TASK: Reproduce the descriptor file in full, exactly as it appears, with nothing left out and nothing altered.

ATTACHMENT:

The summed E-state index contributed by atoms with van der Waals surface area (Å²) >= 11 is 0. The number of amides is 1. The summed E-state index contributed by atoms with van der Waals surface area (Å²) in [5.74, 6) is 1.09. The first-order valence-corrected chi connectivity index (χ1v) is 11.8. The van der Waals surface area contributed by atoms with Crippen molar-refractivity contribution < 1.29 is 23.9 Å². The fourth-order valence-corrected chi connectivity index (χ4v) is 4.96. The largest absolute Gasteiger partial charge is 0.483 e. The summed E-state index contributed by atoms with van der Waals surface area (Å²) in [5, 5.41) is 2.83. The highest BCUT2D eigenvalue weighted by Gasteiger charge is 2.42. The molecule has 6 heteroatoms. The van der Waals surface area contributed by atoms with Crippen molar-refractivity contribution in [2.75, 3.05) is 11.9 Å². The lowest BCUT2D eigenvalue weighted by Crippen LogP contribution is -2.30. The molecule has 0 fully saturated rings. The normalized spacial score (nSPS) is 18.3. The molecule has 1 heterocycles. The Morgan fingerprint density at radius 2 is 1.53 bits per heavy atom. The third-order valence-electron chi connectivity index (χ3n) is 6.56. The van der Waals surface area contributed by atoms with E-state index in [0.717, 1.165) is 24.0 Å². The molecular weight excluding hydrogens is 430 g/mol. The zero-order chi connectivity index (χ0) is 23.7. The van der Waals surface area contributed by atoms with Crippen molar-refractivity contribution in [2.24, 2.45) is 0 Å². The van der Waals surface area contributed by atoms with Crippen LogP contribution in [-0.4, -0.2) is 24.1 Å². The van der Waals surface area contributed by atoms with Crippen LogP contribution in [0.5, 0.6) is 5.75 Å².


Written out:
The summed E-state index contributed by atoms with van der Waals surface area (Å²) >= 11 is 0. The number of amides is 1. The summed E-state index contributed by atoms with van der Waals surface area (Å²) in [5.74, 6) is 1.09. The first-order valence-corrected chi connectivity index (χ1v) is 11.8. The van der Waals surface area contributed by atoms with Crippen molar-refractivity contribution < 1.29 is 23.9 Å². The fourth-order valence-corrected chi connectivity index (χ4v) is 4.96. The largest absolute Gasteiger partial charge is 0.483 e. The summed E-state index contributed by atoms with van der Waals surface area (Å²) in [5, 5.41) is 2.83. The highest BCUT2D eigenvalue weighted by Gasteiger charge is 2.42. The molecule has 6 heteroatoms. The van der Waals surface area contributed by atoms with Crippen molar-refractivity contribution in [2.75, 3.05) is 11.9 Å². The lowest BCUT2D eigenvalue weighted by Crippen LogP contribution is -2.30. The molecule has 0 fully saturated rings. The normalized spacial score (nSPS) is 18.3. The molecule has 1 heterocycles. The Morgan fingerprint density at radius 2 is 1.53 bits per heavy atom. The third-order valence-electron chi connectivity index (χ3n) is 6.56. The van der Waals surface area contributed by atoms with E-state index in [0.717, 1.165) is 24.0 Å². The molecular weight excluding hydrogens is 430 g/mol. The zero-order chi connectivity index (χ0) is 23.7. The van der Waals surface area contributed by atoms with Crippen molar-refractivity contribution in [2.24, 2.45) is 0 Å². The van der Waals surface area contributed by atoms with Crippen LogP contribution in [-0.4, -0.2) is 24.1 Å². The van der Waals surface area contributed by atoms with Crippen LogP contribution in [0.5, 0.6) is 5.75 Å².